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Lessons from the lockdown

The highly pathogenic avian influenza (HPAI) has been decimating birds across the whole country since the beginning of the year. It hit California in mid-July and is still active in 36 states.

To protect our birds we went into lockdown, meaning no more free ranging in the yard. All chickens are now confined to their coop which has been covered to avoid any contact with wild bird droppings which is the main way the disease spreads.

We decided to split our flock between our 2 coops to reduce the stress. Chai, being a bit of a bully, moved with Truffle and Keemun, the 2 Australorp sisters, into the guest coop. Our six remaining girls are cozying up in the main coop.

In doing so we provide 170 sq ft for the 6 hens and 50 sq ft for the 3 others. This is way more than the minimum requirement of 10 sq ft of roaming area per chicken. But we quickly realized how small that space is, and especially how quickly dirty it became! This minimum is fine short term, like evenings before going to bed or an occasional weekend, but it is insufficient long term. And if it’s going to be used full time, then be ready to increase the cleaning schedule. From cleaning the run once a week, we are now cleaning it every other day.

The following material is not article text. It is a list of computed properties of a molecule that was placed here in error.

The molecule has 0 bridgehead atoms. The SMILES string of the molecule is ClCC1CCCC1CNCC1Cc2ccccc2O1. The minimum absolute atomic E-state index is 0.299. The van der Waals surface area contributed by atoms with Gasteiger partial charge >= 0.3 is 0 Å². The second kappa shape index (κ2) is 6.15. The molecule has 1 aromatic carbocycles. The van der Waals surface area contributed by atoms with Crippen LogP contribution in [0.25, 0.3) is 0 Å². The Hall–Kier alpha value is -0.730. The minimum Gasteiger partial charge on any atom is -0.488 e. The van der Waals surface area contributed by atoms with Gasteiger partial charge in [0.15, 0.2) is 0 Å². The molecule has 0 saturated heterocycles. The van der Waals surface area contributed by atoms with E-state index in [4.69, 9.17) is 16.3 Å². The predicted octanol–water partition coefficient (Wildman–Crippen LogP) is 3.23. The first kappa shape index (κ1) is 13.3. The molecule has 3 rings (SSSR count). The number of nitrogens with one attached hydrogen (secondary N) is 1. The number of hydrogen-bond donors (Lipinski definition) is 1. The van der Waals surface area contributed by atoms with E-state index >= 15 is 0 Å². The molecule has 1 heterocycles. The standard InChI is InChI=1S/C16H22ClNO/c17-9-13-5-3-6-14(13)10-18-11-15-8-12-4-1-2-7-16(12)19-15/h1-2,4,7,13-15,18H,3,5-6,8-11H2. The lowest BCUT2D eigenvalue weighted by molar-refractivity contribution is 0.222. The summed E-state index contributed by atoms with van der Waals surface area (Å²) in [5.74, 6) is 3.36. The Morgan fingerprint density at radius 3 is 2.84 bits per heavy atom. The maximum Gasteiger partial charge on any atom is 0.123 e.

Lesson 1: When setting up a coop, plan for situations where the birds have to be locked down for several months, and build a run that is really big. Ten square feet per chicken may be enough to avoid major squabbles, but 50 sq ft per chicken is a good minimum to keep the maintenance manageable.

The hardest part of the lockdown for us, their keepers, is not being able to see our chickens anymore unless we go into their coop. Before, our girls were freely roaming in their yard while we were at home. We could see them from every room of the house, including in our bathroom, where we would see their reflection in the mirror. And they saw us too. They would get excited when we went to the laundry room to get their bowls and then back to the kitchen to fill them. They were a constant presence in the yard, waiting for us at the fence when they saw us picking some greens from the vegetable garden. And now, the chicken yard is empty, and I miss my chickens very much!

I realize that I was always monitoring them subconsciously: making sure Chai wasn’t bullying Sweetie, noticing that Summer finally got accepted by the flock, and taking a mental note that I should check on Truffle as she looked quieter than usual. We have to make the extra effort of observing them as any change of behavior is almost always a sign that something is amiss.

Lesson 2: Out of sight, out of mind is real. Don’t place your coop in the side yard or at the very back of the yard.

In short, build a run as big as you can and place it where you will see your chickens often.

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